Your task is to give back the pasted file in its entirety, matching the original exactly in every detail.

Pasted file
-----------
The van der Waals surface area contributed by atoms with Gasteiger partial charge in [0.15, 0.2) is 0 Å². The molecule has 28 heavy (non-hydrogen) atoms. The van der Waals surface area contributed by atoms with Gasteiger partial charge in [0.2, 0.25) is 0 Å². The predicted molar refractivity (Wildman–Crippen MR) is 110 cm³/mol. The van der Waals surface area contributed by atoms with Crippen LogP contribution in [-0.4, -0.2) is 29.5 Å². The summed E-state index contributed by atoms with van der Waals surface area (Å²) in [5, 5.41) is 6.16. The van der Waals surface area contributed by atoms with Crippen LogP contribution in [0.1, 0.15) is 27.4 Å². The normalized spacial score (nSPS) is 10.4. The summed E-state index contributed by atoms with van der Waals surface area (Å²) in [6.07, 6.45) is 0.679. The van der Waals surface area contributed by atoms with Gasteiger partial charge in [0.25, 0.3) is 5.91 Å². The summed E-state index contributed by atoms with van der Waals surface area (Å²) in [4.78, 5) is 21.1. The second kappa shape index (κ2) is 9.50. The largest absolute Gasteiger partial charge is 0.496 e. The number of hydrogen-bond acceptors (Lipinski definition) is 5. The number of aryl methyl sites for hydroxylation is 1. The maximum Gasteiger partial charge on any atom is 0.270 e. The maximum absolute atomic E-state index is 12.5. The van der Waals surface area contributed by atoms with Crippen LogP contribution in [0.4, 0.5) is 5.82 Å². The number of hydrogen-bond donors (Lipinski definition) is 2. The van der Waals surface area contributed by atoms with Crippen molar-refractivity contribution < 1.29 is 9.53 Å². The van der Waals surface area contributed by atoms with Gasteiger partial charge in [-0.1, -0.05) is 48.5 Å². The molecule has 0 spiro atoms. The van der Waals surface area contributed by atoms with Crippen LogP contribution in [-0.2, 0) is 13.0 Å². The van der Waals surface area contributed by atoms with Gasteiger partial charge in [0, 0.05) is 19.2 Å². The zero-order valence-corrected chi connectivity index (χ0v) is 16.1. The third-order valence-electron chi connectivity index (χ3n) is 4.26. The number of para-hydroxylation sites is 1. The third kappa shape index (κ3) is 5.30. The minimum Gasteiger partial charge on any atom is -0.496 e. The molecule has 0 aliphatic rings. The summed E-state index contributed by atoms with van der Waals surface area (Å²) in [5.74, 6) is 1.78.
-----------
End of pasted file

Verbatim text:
The van der Waals surface area contributed by atoms with Gasteiger partial charge in [0.15, 0.2) is 0 Å². The molecule has 28 heavy (non-hydrogen) atoms. The van der Waals surface area contributed by atoms with Gasteiger partial charge in [0.2, 0.25) is 0 Å². The predicted molar refractivity (Wildman–Crippen MR) is 110 cm³/mol. The van der Waals surface area contributed by atoms with Crippen LogP contribution in [-0.4, -0.2) is 29.5 Å². The summed E-state index contributed by atoms with van der Waals surface area (Å²) in [5, 5.41) is 6.16. The van der Waals surface area contributed by atoms with Crippen LogP contribution in [0.1, 0.15) is 27.4 Å². The normalized spacial score (nSPS) is 10.4. The summed E-state index contributed by atoms with van der Waals surface area (Å²) in [6.07, 6.45) is 0.679. The van der Waals surface area contributed by atoms with Gasteiger partial charge in [0.25, 0.3) is 5.91 Å². The summed E-state index contributed by atoms with van der Waals surface area (Å²) in [4.78, 5) is 21.1. The second kappa shape index (κ2) is 9.50. The largest absolute Gasteiger partial charge is 0.496 e. The number of hydrogen-bond acceptors (Lipinski definition) is 5. The number of aryl methyl sites for hydroxylation is 1. The maximum Gasteiger partial charge on any atom is 0.270 e. The maximum absolute atomic E-state index is 12.5. The van der Waals surface area contributed by atoms with Crippen LogP contribution in [0.4, 0.5) is 5.82 Å². The number of hydrogen-bond donors (Lipinski definition) is 2. The van der Waals surface area contributed by atoms with Crippen molar-refractivity contribution < 1.29 is 9.53 Å². The van der Waals surface area contributed by atoms with Gasteiger partial charge in [-0.1, -0.05) is 48.5 Å². The molecule has 0 spiro atoms. The van der Waals surface area contributed by atoms with Crippen LogP contribution in [-0.2, 0) is 13.0 Å². The van der Waals surface area contributed by atoms with Gasteiger partial charge in [0, 0.05) is 19.2 Å². The zero-order valence-corrected chi connectivity index (χ0v) is 16.1. The third-order valence-electron chi connectivity index (χ3n) is 4.26. The number of para-hydroxylation sites is 1. The third kappa shape index (κ3) is 5.30. The minimum Gasteiger partial charge on any atom is -0.496 e. The molecule has 0 aliphatic rings. The summed E-state index contributed by atoms with van der Waals surface area (Å²) in [5.74, 6) is 1.78.